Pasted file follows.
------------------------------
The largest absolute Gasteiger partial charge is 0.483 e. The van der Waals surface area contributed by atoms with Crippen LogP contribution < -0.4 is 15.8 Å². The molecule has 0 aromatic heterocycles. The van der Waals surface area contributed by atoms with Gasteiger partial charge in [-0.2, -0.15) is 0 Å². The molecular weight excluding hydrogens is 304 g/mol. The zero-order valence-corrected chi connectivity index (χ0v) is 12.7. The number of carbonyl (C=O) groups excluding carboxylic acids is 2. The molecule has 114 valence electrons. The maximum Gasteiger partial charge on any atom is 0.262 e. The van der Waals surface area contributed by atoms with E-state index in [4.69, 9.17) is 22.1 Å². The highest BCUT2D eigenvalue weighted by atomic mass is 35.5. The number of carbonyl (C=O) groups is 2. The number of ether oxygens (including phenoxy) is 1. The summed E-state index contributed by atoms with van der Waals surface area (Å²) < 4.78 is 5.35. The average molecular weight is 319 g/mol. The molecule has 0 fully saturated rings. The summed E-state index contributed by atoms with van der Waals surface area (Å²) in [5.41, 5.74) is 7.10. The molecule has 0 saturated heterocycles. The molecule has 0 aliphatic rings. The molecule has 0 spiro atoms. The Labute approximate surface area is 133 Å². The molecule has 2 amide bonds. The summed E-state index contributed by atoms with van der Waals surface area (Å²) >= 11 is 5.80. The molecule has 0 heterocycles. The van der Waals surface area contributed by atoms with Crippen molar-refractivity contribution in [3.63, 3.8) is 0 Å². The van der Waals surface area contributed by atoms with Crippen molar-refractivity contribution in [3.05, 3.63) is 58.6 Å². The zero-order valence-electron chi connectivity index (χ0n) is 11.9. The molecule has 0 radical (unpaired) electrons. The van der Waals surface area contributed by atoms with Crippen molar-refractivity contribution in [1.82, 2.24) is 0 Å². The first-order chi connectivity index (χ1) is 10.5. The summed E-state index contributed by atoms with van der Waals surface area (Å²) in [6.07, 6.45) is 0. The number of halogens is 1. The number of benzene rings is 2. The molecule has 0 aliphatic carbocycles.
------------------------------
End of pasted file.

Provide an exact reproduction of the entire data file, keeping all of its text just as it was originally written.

The largest absolute Gasteiger partial charge is 0.483 e. The van der Waals surface area contributed by atoms with Crippen LogP contribution < -0.4 is 15.8 Å². The molecule has 0 aromatic heterocycles. The van der Waals surface area contributed by atoms with Gasteiger partial charge in [-0.2, -0.15) is 0 Å². The molecular weight excluding hydrogens is 304 g/mol. The zero-order valence-corrected chi connectivity index (χ0v) is 12.7. The number of carbonyl (C=O) groups excluding carboxylic acids is 2. The molecule has 114 valence electrons. The maximum Gasteiger partial charge on any atom is 0.262 e. The van der Waals surface area contributed by atoms with E-state index in [4.69, 9.17) is 22.1 Å². The highest BCUT2D eigenvalue weighted by atomic mass is 35.5. The number of carbonyl (C=O) groups is 2. The number of ether oxygens (including phenoxy) is 1. The summed E-state index contributed by atoms with van der Waals surface area (Å²) < 4.78 is 5.35. The average molecular weight is 319 g/mol. The molecule has 0 fully saturated rings. The summed E-state index contributed by atoms with van der Waals surface area (Å²) in [5.41, 5.74) is 7.10. The molecule has 0 saturated heterocycles. The molecule has 0 aliphatic rings. The molecule has 0 spiro atoms. The Labute approximate surface area is 133 Å². The molecule has 2 amide bonds. The summed E-state index contributed by atoms with van der Waals surface area (Å²) >= 11 is 5.80. The molecule has 0 heterocycles. The van der Waals surface area contributed by atoms with Crippen molar-refractivity contribution in [3.63, 3.8) is 0 Å². The van der Waals surface area contributed by atoms with Crippen molar-refractivity contribution in [3.05, 3.63) is 58.6 Å². The zero-order valence-electron chi connectivity index (χ0n) is 11.9. The molecule has 0 radical (unpaired) electrons. The van der Waals surface area contributed by atoms with Crippen molar-refractivity contribution in [1.82, 2.24) is 0 Å². The first-order chi connectivity index (χ1) is 10.5. The summed E-state index contributed by atoms with van der Waals surface area (Å²) in [6.07, 6.45) is 0. The number of halogens is 1. The number of benzene rings is 2. The molecule has 0 aliphatic carbocycles.